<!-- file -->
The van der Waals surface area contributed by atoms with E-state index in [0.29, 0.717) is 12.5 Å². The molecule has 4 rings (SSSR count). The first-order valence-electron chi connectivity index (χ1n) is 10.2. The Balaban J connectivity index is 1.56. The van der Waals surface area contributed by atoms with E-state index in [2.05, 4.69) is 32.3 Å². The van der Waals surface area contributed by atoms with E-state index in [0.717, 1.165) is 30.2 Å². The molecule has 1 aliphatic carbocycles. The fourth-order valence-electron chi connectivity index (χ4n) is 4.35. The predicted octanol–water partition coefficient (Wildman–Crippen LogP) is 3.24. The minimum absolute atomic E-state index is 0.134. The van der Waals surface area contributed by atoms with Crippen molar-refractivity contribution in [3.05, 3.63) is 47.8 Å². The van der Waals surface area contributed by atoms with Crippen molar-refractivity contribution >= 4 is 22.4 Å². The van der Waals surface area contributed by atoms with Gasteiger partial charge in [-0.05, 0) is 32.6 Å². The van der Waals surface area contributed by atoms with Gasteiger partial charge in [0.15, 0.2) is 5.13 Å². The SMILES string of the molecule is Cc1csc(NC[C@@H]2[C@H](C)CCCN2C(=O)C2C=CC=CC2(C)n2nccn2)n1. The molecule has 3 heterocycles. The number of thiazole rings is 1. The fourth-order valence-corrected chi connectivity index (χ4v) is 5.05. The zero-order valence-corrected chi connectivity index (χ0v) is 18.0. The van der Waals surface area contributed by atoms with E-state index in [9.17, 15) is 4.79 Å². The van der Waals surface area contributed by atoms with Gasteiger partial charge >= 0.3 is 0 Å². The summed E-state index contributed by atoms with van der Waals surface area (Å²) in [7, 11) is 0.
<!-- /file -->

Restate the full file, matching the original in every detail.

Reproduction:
The van der Waals surface area contributed by atoms with E-state index in [0.29, 0.717) is 12.5 Å². The molecule has 4 rings (SSSR count). The first-order valence-electron chi connectivity index (χ1n) is 10.2. The Balaban J connectivity index is 1.56. The van der Waals surface area contributed by atoms with E-state index in [2.05, 4.69) is 32.3 Å². The van der Waals surface area contributed by atoms with E-state index in [0.717, 1.165) is 30.2 Å². The molecule has 1 aliphatic carbocycles. The fourth-order valence-electron chi connectivity index (χ4n) is 4.35. The predicted octanol–water partition coefficient (Wildman–Crippen LogP) is 3.24. The minimum absolute atomic E-state index is 0.134. The van der Waals surface area contributed by atoms with Crippen molar-refractivity contribution in [3.05, 3.63) is 47.8 Å². The van der Waals surface area contributed by atoms with Crippen molar-refractivity contribution >= 4 is 22.4 Å². The van der Waals surface area contributed by atoms with Gasteiger partial charge in [-0.05, 0) is 32.6 Å². The van der Waals surface area contributed by atoms with Gasteiger partial charge in [0.15, 0.2) is 5.13 Å². The SMILES string of the molecule is Cc1csc(NC[C@@H]2[C@H](C)CCCN2C(=O)C2C=CC=CC2(C)n2nccn2)n1. The molecule has 3 heterocycles. The number of thiazole rings is 1. The fourth-order valence-corrected chi connectivity index (χ4v) is 5.05. The zero-order valence-corrected chi connectivity index (χ0v) is 18.0. The van der Waals surface area contributed by atoms with E-state index in [9.17, 15) is 4.79 Å². The van der Waals surface area contributed by atoms with Gasteiger partial charge >= 0.3 is 0 Å². The summed E-state index contributed by atoms with van der Waals surface area (Å²) in [7, 11) is 0.